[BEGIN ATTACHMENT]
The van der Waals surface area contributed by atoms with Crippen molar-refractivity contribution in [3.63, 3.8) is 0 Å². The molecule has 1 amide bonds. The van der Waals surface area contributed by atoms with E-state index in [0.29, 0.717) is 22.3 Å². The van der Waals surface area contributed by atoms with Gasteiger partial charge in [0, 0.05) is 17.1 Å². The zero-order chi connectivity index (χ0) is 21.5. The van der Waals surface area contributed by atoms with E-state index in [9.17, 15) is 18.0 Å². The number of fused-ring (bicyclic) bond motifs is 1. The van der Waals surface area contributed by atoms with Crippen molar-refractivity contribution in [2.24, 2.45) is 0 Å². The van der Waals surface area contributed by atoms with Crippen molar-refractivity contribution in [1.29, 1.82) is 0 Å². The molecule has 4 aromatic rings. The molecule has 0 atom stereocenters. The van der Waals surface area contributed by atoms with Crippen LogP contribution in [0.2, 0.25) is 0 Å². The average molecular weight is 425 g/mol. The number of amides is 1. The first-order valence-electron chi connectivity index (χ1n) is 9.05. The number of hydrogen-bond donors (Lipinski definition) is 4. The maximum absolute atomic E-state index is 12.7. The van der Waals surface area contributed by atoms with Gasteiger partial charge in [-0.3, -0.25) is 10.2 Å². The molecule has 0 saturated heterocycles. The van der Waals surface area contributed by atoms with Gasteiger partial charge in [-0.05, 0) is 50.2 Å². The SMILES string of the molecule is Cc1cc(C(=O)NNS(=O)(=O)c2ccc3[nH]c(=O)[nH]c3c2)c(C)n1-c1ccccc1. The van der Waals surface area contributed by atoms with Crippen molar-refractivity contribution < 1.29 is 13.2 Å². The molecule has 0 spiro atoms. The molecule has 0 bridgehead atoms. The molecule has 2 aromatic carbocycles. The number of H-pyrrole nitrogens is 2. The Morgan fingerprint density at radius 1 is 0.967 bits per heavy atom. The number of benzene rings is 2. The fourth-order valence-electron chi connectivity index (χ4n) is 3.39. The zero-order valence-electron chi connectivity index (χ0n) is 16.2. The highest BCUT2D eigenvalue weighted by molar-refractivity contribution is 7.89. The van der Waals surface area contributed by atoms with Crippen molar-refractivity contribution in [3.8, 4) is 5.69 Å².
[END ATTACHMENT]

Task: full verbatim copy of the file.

The van der Waals surface area contributed by atoms with Crippen molar-refractivity contribution in [3.63, 3.8) is 0 Å². The molecule has 1 amide bonds. The van der Waals surface area contributed by atoms with E-state index in [0.29, 0.717) is 22.3 Å². The van der Waals surface area contributed by atoms with Gasteiger partial charge in [0, 0.05) is 17.1 Å². The zero-order chi connectivity index (χ0) is 21.5. The van der Waals surface area contributed by atoms with E-state index in [9.17, 15) is 18.0 Å². The number of fused-ring (bicyclic) bond motifs is 1. The van der Waals surface area contributed by atoms with Crippen molar-refractivity contribution in [2.24, 2.45) is 0 Å². The van der Waals surface area contributed by atoms with Crippen molar-refractivity contribution in [1.29, 1.82) is 0 Å². The molecule has 4 aromatic rings. The molecule has 0 atom stereocenters. The van der Waals surface area contributed by atoms with Crippen LogP contribution in [0.2, 0.25) is 0 Å². The average molecular weight is 425 g/mol. The number of amides is 1. The first-order valence-electron chi connectivity index (χ1n) is 9.05. The number of hydrogen-bond donors (Lipinski definition) is 4. The maximum absolute atomic E-state index is 12.7. The van der Waals surface area contributed by atoms with Gasteiger partial charge in [-0.3, -0.25) is 10.2 Å². The molecule has 0 saturated heterocycles. The van der Waals surface area contributed by atoms with Gasteiger partial charge in [-0.05, 0) is 50.2 Å². The SMILES string of the molecule is Cc1cc(C(=O)NNS(=O)(=O)c2ccc3[nH]c(=O)[nH]c3c2)c(C)n1-c1ccccc1. The van der Waals surface area contributed by atoms with Crippen molar-refractivity contribution < 1.29 is 13.2 Å². The molecule has 0 spiro atoms. The molecule has 0 bridgehead atoms. The molecule has 2 aromatic carbocycles. The number of H-pyrrole nitrogens is 2. The Morgan fingerprint density at radius 1 is 0.967 bits per heavy atom. The number of benzene rings is 2. The fourth-order valence-electron chi connectivity index (χ4n) is 3.39. The zero-order valence-electron chi connectivity index (χ0n) is 16.2. The highest BCUT2D eigenvalue weighted by molar-refractivity contribution is 7.89. The van der Waals surface area contributed by atoms with Crippen molar-refractivity contribution in [3.8, 4) is 5.69 Å².